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You may need surgery for severe gum disease (periodontitis) if it cannot be cured with antibiotics or root planing and scaling. A flap procedure cleans the roots of a tooth and repairs bone damage caused by gum disease. A gum specialist (periodontist) or an oral surgeon often performs the procedure.
Before the procedure, you will be given a local anesthetic to numb the area where the doctor will work on your gums.
The doctor will pull back a section of your gums to clean the roots of your teeth and repair damaged bone, if needed. The gum flap will be sewn back into place and covered with gauze to stop the bleeding.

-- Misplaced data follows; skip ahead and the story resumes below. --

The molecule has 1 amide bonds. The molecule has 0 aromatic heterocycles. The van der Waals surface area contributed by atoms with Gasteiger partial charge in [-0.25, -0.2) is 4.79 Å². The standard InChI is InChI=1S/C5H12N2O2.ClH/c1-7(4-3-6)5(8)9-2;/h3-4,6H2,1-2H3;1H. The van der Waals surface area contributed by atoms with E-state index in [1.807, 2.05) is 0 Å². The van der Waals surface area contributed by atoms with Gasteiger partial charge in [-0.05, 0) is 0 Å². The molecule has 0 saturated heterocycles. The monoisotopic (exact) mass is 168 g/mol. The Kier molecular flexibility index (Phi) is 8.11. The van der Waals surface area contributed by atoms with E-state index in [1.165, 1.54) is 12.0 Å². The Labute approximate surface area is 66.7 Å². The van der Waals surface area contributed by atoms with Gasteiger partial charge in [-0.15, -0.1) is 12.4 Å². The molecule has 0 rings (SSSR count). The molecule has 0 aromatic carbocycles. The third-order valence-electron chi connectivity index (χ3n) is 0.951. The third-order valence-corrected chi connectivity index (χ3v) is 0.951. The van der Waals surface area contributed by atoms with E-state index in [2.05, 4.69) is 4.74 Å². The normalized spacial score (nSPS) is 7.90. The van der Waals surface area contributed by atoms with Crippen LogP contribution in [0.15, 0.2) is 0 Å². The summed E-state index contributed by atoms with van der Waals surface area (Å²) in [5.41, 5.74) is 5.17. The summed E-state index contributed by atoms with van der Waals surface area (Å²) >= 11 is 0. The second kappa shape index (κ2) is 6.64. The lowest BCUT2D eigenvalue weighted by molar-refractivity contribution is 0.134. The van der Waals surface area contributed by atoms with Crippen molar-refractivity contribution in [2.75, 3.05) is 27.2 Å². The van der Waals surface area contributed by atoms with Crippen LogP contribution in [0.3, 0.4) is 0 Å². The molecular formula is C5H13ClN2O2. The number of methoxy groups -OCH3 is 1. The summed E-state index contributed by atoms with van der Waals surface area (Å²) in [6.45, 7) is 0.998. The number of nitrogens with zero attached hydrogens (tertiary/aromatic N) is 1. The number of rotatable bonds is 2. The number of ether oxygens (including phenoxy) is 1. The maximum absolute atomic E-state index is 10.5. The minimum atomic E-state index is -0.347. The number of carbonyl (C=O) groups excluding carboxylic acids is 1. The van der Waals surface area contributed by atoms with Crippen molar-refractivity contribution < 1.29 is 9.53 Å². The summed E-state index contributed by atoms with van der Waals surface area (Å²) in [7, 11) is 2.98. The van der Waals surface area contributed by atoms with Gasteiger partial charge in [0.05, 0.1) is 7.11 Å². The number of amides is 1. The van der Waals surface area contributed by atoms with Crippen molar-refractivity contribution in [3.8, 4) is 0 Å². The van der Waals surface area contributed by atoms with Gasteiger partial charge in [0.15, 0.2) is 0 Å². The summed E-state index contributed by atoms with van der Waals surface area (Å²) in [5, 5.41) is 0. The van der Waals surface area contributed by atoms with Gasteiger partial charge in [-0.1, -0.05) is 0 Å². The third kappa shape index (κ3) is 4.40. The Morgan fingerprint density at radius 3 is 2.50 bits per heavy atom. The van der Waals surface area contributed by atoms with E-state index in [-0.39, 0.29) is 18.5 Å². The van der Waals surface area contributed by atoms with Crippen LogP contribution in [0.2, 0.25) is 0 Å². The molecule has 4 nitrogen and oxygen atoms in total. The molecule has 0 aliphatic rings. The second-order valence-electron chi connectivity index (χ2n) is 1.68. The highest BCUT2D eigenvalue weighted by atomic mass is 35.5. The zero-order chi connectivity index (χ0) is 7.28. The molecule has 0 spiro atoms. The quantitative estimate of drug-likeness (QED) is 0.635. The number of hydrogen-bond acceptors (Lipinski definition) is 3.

Bone may be:
Typically it takes only a few days to recover from a flap procedure. Be sure to follow the home care instructions that your dentist or oral surgeon gives you. If you have questions about your instructions, call the dentist or surgeon. The following are general suggestions to help speed recovery:
A few days after the procedure, your dentist will remove the stitches.
The flap procedure is necessary when severe gum disease (periodontitis) has damaged the bones that support your teeth.
If you maintain good dental care after the surgery, the flap procedure should allow you to clean your teeth and gums better. Your gums should become pink and healthy again.
The roots of your teeth may become more sensitive.
The contour or shape of your gums may change.
Gum surgery can introduce harmful bacteria into the bloodstream. Gum tissue is also at risk of infection. You may need to take antibiotics before and after surgery if you have a condition that puts you at high risk for a severe infection or if infections are particularly dangerous for you. You may need to take antibiotics if you:
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